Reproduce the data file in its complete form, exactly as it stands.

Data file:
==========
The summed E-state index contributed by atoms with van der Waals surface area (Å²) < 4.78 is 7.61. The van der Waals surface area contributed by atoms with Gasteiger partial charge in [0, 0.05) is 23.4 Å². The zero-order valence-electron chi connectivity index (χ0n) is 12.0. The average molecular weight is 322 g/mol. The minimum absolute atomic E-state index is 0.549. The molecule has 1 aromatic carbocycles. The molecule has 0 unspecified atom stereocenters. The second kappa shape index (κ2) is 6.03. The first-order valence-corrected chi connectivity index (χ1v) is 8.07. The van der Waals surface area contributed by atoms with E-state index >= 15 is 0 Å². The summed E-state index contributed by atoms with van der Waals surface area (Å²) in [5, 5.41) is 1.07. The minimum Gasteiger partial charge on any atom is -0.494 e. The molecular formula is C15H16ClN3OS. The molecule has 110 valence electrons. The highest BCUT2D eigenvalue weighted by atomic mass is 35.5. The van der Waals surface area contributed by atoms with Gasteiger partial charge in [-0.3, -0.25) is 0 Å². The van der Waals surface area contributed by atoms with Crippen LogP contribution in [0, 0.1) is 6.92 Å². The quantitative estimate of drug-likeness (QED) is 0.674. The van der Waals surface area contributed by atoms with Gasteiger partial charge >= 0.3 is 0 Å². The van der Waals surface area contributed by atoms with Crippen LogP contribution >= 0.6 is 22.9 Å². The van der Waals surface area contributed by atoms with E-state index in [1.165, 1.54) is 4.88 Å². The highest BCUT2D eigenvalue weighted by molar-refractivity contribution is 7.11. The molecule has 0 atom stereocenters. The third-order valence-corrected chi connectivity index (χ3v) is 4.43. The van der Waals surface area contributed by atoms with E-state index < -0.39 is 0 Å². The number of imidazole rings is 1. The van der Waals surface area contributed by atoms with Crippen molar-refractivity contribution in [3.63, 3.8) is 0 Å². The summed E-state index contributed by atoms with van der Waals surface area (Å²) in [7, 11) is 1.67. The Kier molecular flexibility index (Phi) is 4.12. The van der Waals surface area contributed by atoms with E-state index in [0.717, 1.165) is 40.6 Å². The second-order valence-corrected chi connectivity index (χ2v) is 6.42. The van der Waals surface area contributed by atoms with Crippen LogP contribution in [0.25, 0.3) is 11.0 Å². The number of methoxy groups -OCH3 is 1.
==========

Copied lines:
The summed E-state index contributed by atoms with van der Waals surface area (Å²) < 4.78 is 7.61. The van der Waals surface area contributed by atoms with Gasteiger partial charge in [0, 0.05) is 23.4 Å². The zero-order valence-electron chi connectivity index (χ0n) is 12.0. The average molecular weight is 322 g/mol. The minimum absolute atomic E-state index is 0.549. The molecule has 1 aromatic carbocycles. The molecule has 0 unspecified atom stereocenters. The second kappa shape index (κ2) is 6.03. The first-order valence-corrected chi connectivity index (χ1v) is 8.07. The van der Waals surface area contributed by atoms with E-state index >= 15 is 0 Å². The summed E-state index contributed by atoms with van der Waals surface area (Å²) in [5, 5.41) is 1.07. The minimum Gasteiger partial charge on any atom is -0.494 e. The molecular formula is C15H16ClN3OS. The molecule has 110 valence electrons. The highest BCUT2D eigenvalue weighted by atomic mass is 35.5. The van der Waals surface area contributed by atoms with Gasteiger partial charge in [-0.3, -0.25) is 0 Å². The van der Waals surface area contributed by atoms with Crippen LogP contribution in [0, 0.1) is 6.92 Å². The quantitative estimate of drug-likeness (QED) is 0.674. The van der Waals surface area contributed by atoms with Gasteiger partial charge >= 0.3 is 0 Å². The van der Waals surface area contributed by atoms with Crippen LogP contribution >= 0.6 is 22.9 Å². The van der Waals surface area contributed by atoms with E-state index in [1.165, 1.54) is 4.88 Å². The highest BCUT2D eigenvalue weighted by molar-refractivity contribution is 7.11. The molecule has 0 atom stereocenters. The third-order valence-corrected chi connectivity index (χ3v) is 4.43. The van der Waals surface area contributed by atoms with E-state index < -0.39 is 0 Å². The number of imidazole rings is 1. The van der Waals surface area contributed by atoms with Crippen molar-refractivity contribution in [3.63, 3.8) is 0 Å². The summed E-state index contributed by atoms with van der Waals surface area (Å²) in [7, 11) is 1.67. The Kier molecular flexibility index (Phi) is 4.12. The van der Waals surface area contributed by atoms with E-state index in [0.717, 1.165) is 40.6 Å². The second-order valence-corrected chi connectivity index (χ2v) is 6.42. The van der Waals surface area contributed by atoms with Crippen LogP contribution in [0.25, 0.3) is 11.0 Å². The number of methoxy groups -OCH3 is 1.